I have tried to learn, but I procrastinate a lot when I am at home. In my opinion learning is school is always the best.
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Biology 35+
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English 35+
Math methods 30+
History 30+

Bri MT

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Re: Strategies to manage online learning
« Reply #8 on: March 24, 2020, 10:19:06 pm »
0
I have tried to learn, but I procrastinate a lot when I am at home. In my opinion learning is school is always the best.

It can very hard to form new habits but procrastination is something you can work on and change. I understand that learning at school may be best but it's still useful to learn how to learn online

brothanathan

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« Last Edit: April 01, 2020, 02:58:54 pm by brothanathan »
What's your why?

Stormbreaker-X

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Re: Strategies to manage online learning
« Reply #10 on: March 25, 2020, 08:39:56 pm »
0
It can very hard to form new habits but procrastination is something you can work on and change. I understand that learning at school may be best but it's still useful to learn how to learn online
I agree procrastination is something that myself and many others can change, but trust me once it starts it becomes very difficult to change. Learning at school is always the best option (except when its freezing cold), but once I learn how to use online tools well that could be a big help. So far I am already behind in school work AND HOLIDAY BARELY STARTED. I cannot wait until term 2 and see improvements in terms of my study habits. So far thousands across the state are procrastinating.
VCE 2021.
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Economics 45+
Biology 35+
Chemistry 35+
English 35+
Math methods 30+
History 30+

JR_StudyEd

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Re: Strategies to manage online learning
« Reply #11 on: March 26, 2020, 10:48:53 am »
+1
I do have some additional concerns (that may apply to some other students too): All the discipline and planning in the world probably isn't going to lead to me getting much uni work done at home because a) I haven't really experienced an online education before and b) I don't have a dedicated study room/space/area at home. Throughout Year 12, I had a desk near my room, but since it was so close to my room, all I really did there was chill out or procrastinate. So I ended up making it my dedicated procrastination spot. And all that the government is saying about staying at home "unless it's necessary to go out" is making me concerned and although my uni campus libraries are technically open, I gotta do my part in slowing the spread of the virus.

I know you should be grateful for what you do have, but I am slightly jealous of those who have a dedicated/built-in study area at home.
My academic interests include: Ancient History, Geography, and Anthropology.

beatroot

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Re: Strategies to manage online learning
« Reply #12 on: March 26, 2020, 03:30:18 pm »
+5
I think even just simply wearing your uniform/casual clothes can help with being productive with online learning, rather than staying in your pajamas. This method has helped me just get into the mindset that I'm "at uni" right now and should be studying rather than procrastinating and scrolling endlessly on my phone.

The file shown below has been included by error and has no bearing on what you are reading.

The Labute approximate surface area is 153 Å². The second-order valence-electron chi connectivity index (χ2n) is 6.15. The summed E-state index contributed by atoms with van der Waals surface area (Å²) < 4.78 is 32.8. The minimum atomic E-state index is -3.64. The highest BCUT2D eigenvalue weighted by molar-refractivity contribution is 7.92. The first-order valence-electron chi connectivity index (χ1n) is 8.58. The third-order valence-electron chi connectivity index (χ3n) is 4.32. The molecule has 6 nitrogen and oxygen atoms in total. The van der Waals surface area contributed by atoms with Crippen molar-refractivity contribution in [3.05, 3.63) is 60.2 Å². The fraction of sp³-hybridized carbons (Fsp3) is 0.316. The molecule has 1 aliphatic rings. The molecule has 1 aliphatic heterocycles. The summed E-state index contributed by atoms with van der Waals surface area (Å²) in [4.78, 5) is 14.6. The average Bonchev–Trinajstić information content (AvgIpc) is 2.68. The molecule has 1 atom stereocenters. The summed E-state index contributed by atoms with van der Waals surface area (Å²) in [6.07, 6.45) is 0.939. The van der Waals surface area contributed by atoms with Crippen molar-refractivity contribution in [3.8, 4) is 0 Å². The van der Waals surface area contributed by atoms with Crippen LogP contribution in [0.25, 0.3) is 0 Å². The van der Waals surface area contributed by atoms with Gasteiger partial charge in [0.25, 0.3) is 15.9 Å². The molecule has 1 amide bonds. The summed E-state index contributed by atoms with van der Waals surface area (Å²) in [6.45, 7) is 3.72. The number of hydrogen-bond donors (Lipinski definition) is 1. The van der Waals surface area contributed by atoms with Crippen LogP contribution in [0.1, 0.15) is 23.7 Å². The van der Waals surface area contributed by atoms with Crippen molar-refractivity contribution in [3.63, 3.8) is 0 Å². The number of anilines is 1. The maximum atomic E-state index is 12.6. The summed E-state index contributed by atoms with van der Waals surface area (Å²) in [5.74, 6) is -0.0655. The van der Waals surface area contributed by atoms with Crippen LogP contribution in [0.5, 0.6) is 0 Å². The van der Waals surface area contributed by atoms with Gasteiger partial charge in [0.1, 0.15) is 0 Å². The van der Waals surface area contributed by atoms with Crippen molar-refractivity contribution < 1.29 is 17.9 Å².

Which will hold greater rule over you? Your fear or your curiosity?

J_Rho

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Re: Strategies to manage online learning
« Reply #13 on: March 26, 2020, 03:38:08 pm »
+5
I think even just simply wearing your uniform/casual clothes can help with being productive with online learning, rather than staying in your pajamas. This method has helped me just get into the mindset that I'm "at uni" right now and should be studying rather than procrastinating and scrolling endlessly on my phone.
YES! I can vouch for this like change your clothes, it makes you feel fresh, and ready to tackle your day!
Also don't study in bed "research has found that studying in bed can be unhealthy. ... Working or doing homework in bed will reduce one's focus because most people tend to associate their beds with comfort and sleep" "When you are lounging, your mind drifts out of focus. When you are sitting upright, in a well-lit room, your studying will be the most focused. Every hour of studying this way could be worth two hours of studying on the bed or sofa."
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ArtyDreams

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Re: Strategies to manage online learning
« Reply #14 on: March 26, 2020, 04:12:03 pm »
+5
I'll add to this post later once I get some spare time - but these last few days, as a VCE Year 12 student, I had to partake in 'online learning' through school.

This biggest motivation help is stick with your timetable!!! Do the tasks that you would've done in school, in order. Your teachers may have set holiday homework, have assgined work for the day, but even if you have nothing, do some revision for that subject, at that time. This is sure to help combat some demotivation! Dont forget to take your snack and lunch breaks. Wake up early, get changed for the day, freshen up, and treat it as a school timetable.

[Imma add more to this list later]
the world is too heavy to carry alone.